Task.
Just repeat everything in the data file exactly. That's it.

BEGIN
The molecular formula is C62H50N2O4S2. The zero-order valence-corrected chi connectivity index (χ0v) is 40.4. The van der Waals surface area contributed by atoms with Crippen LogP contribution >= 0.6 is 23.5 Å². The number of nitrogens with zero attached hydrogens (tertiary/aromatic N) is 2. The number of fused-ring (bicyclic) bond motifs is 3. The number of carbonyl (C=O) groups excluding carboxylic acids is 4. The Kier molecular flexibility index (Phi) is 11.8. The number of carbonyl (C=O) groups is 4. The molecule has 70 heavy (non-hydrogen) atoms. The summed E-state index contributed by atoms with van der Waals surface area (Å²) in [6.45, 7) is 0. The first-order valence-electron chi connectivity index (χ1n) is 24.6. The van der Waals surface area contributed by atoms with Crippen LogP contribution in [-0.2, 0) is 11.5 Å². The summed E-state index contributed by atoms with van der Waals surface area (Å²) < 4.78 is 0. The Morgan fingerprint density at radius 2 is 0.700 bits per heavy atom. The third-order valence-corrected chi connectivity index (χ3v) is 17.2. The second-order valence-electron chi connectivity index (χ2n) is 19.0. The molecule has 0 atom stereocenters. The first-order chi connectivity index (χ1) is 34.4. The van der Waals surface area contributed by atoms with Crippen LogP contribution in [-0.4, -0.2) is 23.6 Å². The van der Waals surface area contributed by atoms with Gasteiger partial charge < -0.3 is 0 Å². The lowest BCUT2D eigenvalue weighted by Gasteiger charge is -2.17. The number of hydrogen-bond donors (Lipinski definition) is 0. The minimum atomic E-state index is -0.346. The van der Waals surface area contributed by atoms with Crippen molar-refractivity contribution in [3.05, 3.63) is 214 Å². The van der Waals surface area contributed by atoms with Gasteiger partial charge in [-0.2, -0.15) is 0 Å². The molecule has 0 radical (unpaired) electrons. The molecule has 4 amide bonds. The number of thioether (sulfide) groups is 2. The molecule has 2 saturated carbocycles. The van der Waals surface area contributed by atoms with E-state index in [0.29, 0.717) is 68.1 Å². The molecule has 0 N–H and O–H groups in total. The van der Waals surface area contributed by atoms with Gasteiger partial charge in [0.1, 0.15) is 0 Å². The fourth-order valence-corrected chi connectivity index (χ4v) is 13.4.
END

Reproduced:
The molecular formula is C62H50N2O4S2. The zero-order valence-corrected chi connectivity index (χ0v) is 40.4. The van der Waals surface area contributed by atoms with Crippen LogP contribution >= 0.6 is 23.5 Å². The number of nitrogens with zero attached hydrogens (tertiary/aromatic N) is 2. The number of fused-ring (bicyclic) bond motifs is 3. The number of carbonyl (C=O) groups excluding carboxylic acids is 4. The Kier molecular flexibility index (Phi) is 11.8. The number of carbonyl (C=O) groups is 4. The molecule has 70 heavy (non-hydrogen) atoms. The summed E-state index contributed by atoms with van der Waals surface area (Å²) in [6.45, 7) is 0. The first-order valence-electron chi connectivity index (χ1n) is 24.6. The van der Waals surface area contributed by atoms with Crippen LogP contribution in [-0.2, 0) is 11.5 Å². The summed E-state index contributed by atoms with van der Waals surface area (Å²) < 4.78 is 0. The Morgan fingerprint density at radius 2 is 0.700 bits per heavy atom. The third-order valence-corrected chi connectivity index (χ3v) is 17.2. The second-order valence-electron chi connectivity index (χ2n) is 19.0. The molecule has 0 atom stereocenters. The first-order chi connectivity index (χ1) is 34.4. The van der Waals surface area contributed by atoms with Crippen LogP contribution in [-0.4, -0.2) is 23.6 Å². The van der Waals surface area contributed by atoms with Gasteiger partial charge < -0.3 is 0 Å². The lowest BCUT2D eigenvalue weighted by Gasteiger charge is -2.17. The number of hydrogen-bond donors (Lipinski definition) is 0. The minimum atomic E-state index is -0.346. The van der Waals surface area contributed by atoms with Crippen molar-refractivity contribution in [3.05, 3.63) is 214 Å². The van der Waals surface area contributed by atoms with Gasteiger partial charge in [-0.2, -0.15) is 0 Å². The molecule has 0 radical (unpaired) electrons. The molecule has 4 amide bonds. The number of thioether (sulfide) groups is 2. The molecule has 2 saturated carbocycles. The van der Waals surface area contributed by atoms with E-state index in [0.29, 0.717) is 68.1 Å². The molecule has 0 N–H and O–H groups in total. The van der Waals surface area contributed by atoms with Gasteiger partial charge in [0.1, 0.15) is 0 Å². The fourth-order valence-corrected chi connectivity index (χ4v) is 13.4.